It’s hard to speak kindly to a person who has failed you time after time after time.
It’s much easier to lash out or at least to moan about it later behind their back. People are frustrating and our words reflect the frustration and conflict that is part of living in this fallen world.
But words are powerful. God made the world with words. Satan spoke to Eve and his words had the desired effect. ‘The Word’, Jesus Christ, became flesh and dwelt among us (John 1:14). Words are powerful. Words create and words destroy. ‘Death and life are in the power of the tongue’ (Prov 18:21).
What your words say about you
‘Out of the abundance of the heart the mouth speaks’ (Matt 12:34). Your words show what is in your heart or, put another way, your words show what you love. And, if I’m honest, I love myself really quite a lot. I’m clever enough not to blabber on about myself all the time though; I listen to other people’s problems, I say nice things about them, I give sympathy or advice as appropriate, I write nice comments on other people’s Facebook posts or photos. People who are closer to me get a clearer view of what’s really going on in my heart though when I’m snappy and self-righteous; I love myself a lot. I want people to like me, to think I’m kind or wise or funny, I want people to respect me, I want my husband to see that I’m right (again) and I’m annoyed when he doesn’t (again). God knows my heart and my motives and he can see even more clearly than I can that so much of what I say is tainted with a deep-seated self-love. Maybe you can relate. It doesn’t mean that everything we say is bad or that we don’t love other people: it just means that we love ourselves too much and our words show it.
What God says about your words
When asked which was the greatest commandment, Jesus answered, ‘You shall love the Lord your God with all your heart… And the second is like it: You shall love your neighbour as yourself’ (Matt 22:37-39). Imagine how different our words would be if we really did love God with all our heart and we loved our neighbour as ourselves. How would that affect the way we spoke (or typed)? Here are some ideas.
Hold your tongue. ‘When words are many, transgression is not lacking, but whoever restrains his lips is prudent’ (Prov 10:19). We know our hearts are sinful; we know we have a tendency to use our words sinfully, so it is wise to err on the side of not speaking. (If you know me, you will know how ironic it is that I just wrote that sentence!) Do we love God enough to hold our tongue, in kindness and wisdom, even when our love for ourselves would drive us to speak?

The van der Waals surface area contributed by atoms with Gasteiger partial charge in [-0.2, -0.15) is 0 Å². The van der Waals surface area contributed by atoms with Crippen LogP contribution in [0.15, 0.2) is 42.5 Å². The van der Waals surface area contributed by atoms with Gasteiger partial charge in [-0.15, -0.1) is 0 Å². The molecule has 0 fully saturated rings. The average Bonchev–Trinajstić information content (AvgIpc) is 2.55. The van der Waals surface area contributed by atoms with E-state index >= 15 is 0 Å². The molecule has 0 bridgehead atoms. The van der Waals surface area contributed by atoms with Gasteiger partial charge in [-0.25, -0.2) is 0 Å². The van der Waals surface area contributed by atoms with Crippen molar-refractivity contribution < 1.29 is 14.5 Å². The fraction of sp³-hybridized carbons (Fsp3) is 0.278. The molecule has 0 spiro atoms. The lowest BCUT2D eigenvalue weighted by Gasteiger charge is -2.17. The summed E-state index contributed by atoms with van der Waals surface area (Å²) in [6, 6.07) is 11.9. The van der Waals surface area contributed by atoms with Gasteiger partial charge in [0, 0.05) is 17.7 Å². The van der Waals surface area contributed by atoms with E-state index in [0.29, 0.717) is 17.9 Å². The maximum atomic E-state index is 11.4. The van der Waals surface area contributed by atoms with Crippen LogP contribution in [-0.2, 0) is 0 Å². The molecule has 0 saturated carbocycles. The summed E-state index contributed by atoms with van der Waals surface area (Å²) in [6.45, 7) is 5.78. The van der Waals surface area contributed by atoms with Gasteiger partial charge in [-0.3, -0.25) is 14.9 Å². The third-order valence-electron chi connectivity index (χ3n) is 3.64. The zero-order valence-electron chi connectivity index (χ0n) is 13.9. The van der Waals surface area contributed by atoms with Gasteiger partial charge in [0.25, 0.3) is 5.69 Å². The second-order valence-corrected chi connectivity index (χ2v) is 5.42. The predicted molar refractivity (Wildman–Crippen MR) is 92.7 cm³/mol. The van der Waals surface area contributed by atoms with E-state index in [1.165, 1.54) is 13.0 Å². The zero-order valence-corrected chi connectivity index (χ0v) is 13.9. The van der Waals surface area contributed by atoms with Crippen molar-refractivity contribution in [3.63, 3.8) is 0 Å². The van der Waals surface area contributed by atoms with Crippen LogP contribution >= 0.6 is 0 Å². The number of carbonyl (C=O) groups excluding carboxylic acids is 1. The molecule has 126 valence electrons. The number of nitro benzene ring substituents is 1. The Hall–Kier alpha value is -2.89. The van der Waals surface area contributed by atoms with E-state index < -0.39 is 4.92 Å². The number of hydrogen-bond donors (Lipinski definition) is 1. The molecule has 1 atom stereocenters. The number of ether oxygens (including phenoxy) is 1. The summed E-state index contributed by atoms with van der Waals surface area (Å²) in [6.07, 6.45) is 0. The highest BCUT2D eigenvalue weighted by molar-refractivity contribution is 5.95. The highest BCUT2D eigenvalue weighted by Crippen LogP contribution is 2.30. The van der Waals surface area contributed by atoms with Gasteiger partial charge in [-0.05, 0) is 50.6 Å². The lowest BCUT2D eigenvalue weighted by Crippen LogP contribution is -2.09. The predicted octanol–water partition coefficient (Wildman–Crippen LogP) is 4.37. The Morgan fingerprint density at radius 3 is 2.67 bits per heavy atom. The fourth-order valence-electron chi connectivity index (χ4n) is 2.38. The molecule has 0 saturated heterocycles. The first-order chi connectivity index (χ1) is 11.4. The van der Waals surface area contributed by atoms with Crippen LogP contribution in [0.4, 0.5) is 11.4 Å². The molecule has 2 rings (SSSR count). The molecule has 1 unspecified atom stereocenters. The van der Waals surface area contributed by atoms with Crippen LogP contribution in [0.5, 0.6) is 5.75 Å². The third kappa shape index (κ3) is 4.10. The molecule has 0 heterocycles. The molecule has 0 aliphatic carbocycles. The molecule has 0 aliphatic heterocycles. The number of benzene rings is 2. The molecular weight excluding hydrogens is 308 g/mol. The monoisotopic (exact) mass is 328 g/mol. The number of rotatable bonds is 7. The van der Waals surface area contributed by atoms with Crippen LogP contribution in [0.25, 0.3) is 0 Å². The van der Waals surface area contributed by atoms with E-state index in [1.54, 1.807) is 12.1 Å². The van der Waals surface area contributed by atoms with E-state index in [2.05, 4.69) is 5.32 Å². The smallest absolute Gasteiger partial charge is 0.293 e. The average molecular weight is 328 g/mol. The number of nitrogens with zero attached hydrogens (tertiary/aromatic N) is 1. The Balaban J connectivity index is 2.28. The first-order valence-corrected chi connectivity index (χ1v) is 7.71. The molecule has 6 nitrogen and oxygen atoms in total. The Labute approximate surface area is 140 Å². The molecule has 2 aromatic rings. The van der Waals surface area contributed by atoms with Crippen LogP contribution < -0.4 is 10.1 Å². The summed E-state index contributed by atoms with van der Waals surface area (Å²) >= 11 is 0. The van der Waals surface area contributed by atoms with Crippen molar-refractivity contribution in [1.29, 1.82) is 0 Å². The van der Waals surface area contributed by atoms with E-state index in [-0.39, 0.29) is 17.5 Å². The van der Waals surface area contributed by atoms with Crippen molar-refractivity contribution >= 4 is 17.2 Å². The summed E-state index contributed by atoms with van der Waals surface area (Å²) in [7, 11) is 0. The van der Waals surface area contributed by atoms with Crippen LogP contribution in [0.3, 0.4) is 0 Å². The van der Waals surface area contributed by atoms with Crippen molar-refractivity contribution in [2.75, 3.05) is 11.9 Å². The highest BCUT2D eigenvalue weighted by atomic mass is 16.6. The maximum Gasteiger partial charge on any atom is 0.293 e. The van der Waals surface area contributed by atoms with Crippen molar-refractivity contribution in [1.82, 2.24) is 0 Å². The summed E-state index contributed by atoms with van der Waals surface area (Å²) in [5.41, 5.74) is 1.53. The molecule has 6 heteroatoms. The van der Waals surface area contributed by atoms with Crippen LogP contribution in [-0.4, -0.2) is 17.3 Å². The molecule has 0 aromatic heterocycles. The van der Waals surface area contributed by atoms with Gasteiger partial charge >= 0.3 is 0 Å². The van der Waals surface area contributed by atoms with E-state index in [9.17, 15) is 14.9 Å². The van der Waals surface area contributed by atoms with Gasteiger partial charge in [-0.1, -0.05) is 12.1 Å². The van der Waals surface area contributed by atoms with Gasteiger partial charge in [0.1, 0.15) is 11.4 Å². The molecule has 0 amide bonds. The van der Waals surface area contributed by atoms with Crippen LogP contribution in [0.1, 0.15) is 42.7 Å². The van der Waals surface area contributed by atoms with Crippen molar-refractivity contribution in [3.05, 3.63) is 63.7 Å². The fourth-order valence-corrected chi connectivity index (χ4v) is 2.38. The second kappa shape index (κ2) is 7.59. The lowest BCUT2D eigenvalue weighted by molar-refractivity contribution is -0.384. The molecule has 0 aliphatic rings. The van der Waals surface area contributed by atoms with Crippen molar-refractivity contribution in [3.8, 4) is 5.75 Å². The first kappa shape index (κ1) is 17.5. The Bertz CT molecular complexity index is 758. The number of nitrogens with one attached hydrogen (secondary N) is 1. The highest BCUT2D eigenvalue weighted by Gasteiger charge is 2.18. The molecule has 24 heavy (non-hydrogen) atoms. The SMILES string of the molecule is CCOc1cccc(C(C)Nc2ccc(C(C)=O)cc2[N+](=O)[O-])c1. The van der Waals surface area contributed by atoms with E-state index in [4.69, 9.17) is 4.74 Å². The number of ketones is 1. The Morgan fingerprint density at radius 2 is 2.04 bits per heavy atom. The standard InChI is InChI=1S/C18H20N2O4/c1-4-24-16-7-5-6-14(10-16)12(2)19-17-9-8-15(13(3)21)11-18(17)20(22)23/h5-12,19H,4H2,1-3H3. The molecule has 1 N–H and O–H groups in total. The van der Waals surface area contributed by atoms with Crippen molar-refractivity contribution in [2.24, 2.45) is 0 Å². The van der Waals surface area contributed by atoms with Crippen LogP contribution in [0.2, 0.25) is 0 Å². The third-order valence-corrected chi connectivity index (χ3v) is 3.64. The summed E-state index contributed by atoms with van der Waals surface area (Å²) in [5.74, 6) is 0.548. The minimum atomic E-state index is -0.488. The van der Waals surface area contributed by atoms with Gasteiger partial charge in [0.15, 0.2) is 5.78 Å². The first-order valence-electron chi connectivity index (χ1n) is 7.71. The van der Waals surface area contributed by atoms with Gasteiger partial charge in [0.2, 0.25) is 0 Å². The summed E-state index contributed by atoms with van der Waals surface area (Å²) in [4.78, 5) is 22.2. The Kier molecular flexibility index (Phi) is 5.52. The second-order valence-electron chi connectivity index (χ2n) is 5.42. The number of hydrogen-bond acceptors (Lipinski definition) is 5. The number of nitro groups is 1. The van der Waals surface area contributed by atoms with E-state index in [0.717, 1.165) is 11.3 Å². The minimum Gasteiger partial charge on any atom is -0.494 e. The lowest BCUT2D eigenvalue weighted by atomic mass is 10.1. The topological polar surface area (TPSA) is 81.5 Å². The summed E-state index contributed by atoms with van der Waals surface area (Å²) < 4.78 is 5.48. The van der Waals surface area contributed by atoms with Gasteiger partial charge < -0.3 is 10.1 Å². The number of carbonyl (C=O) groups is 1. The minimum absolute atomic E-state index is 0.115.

Be gracious. ‘Gracious words are like a honeycomb, sweetness to the soul and health to the body’ (Prov 16:24). God is gracious to us. He gave us Jesus when we deserved hell. Do your words reflect his generosity and grace?
Serve others. ‘Let no corrupting talk come out of your mouths, but only such as is good for building up, as fits the occasion, that it may give grace to those who hear’ (Eph 4:29). Instead of using our words to serve ourselves, we are to use them for the good of other people: to build them up, to give them grace. Loving God goes hand in hand with loving our neighbour because God is a God who loves others and speaks for their good. Do your words serve others?
What the Word says about you
But you will fail. Your heart isn’t right so your words won’t be either. James says, ‘If anyone does not stumble in what he says, he is a perfect man’ (James 3:2b). There is only one perfect man and that’s Jesus. He is the only human who never stumbles in what he says. Jesus succeeds where you fail and he did it to save you.
Jesus held his tongue when he was accused by the chief priests and elders in Matthew 27:12. As Isaiah says, ‘Like a lamb that is led to the slaughter… so he opened not his mouth’ (Is 53:7). Jesus’ words are gracious – just take the cross as one example where Jesus says, ‘Father forgive them’ (Luke 23:34). And Jesus serves others with his words. He has done this in so many ways and he is still doing it now: ‘Christ Jesus is the one who died – more than that, who was raised – who is at the right hand of God, who indeed is interceding for us’ (Rom 8:34). Jesus was silent like a lamb led to the slaughter for you and he speaks to his Father for you.
We said at the beginning that it’s hard to speak kindly to a person who has failed you time after time after time. You are that person and Jesus still speaks kindly to you. Out of the abundance of his heart, his mouth speaks kind and gracious words to you, words of forgiveness and words of hope. You are deeply loved. Why did the Word become flesh? So that he could die for you and pay the price for all your sin, for all your careless, ungracious, self-centred words. He speaks to you now in his written Word. He speaks for you now to his Father. Listen to him, speak to him, ask him to forgive you, ask him for his help and go and speak wisely. The Word became flesh and died for you; the Word speaks on your behalf to the Father – you have everything you need.
Next in this series: Worldliness: A rich person’s problem? »